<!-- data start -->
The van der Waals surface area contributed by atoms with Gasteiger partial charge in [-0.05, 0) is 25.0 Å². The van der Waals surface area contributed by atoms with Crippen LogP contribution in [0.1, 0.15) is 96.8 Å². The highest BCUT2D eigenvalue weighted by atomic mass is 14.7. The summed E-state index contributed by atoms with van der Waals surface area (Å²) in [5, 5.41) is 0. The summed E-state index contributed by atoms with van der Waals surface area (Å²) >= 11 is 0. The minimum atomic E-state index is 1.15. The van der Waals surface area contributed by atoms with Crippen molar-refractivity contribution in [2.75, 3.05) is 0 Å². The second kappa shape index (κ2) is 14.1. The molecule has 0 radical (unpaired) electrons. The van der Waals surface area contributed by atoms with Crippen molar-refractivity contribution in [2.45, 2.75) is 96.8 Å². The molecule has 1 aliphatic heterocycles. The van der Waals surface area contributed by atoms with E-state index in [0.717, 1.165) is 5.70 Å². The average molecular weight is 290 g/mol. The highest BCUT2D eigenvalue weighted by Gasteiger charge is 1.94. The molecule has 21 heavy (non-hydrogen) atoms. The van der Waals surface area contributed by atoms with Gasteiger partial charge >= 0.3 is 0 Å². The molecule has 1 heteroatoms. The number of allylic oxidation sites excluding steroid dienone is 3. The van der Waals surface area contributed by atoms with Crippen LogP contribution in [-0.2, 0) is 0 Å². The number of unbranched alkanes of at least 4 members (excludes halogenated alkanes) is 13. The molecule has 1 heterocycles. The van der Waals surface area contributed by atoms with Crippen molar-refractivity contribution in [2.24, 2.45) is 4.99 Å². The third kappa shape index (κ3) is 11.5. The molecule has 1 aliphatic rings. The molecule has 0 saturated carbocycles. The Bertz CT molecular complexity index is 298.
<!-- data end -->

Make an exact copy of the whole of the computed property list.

The van der Waals surface area contributed by atoms with Gasteiger partial charge in [-0.05, 0) is 25.0 Å². The van der Waals surface area contributed by atoms with Crippen LogP contribution in [0.1, 0.15) is 96.8 Å². The highest BCUT2D eigenvalue weighted by atomic mass is 14.7. The summed E-state index contributed by atoms with van der Waals surface area (Å²) in [5, 5.41) is 0. The summed E-state index contributed by atoms with van der Waals surface area (Å²) >= 11 is 0. The minimum atomic E-state index is 1.15. The van der Waals surface area contributed by atoms with Crippen molar-refractivity contribution in [2.75, 3.05) is 0 Å². The second kappa shape index (κ2) is 14.1. The molecule has 0 radical (unpaired) electrons. The van der Waals surface area contributed by atoms with Crippen molar-refractivity contribution in [2.45, 2.75) is 96.8 Å². The molecule has 1 aliphatic heterocycles. The van der Waals surface area contributed by atoms with E-state index in [0.717, 1.165) is 5.70 Å². The average molecular weight is 290 g/mol. The highest BCUT2D eigenvalue weighted by Gasteiger charge is 1.94. The molecule has 21 heavy (non-hydrogen) atoms. The van der Waals surface area contributed by atoms with Gasteiger partial charge >= 0.3 is 0 Å². The molecule has 1 heteroatoms. The number of allylic oxidation sites excluding steroid dienone is 3. The van der Waals surface area contributed by atoms with Crippen LogP contribution in [-0.2, 0) is 0 Å². The number of unbranched alkanes of at least 4 members (excludes halogenated alkanes) is 13. The molecule has 1 heterocycles. The van der Waals surface area contributed by atoms with Crippen molar-refractivity contribution in [2.24, 2.45) is 4.99 Å². The third kappa shape index (κ3) is 11.5. The molecule has 1 aliphatic rings. The molecule has 0 saturated carbocycles. The Bertz CT molecular complexity index is 298.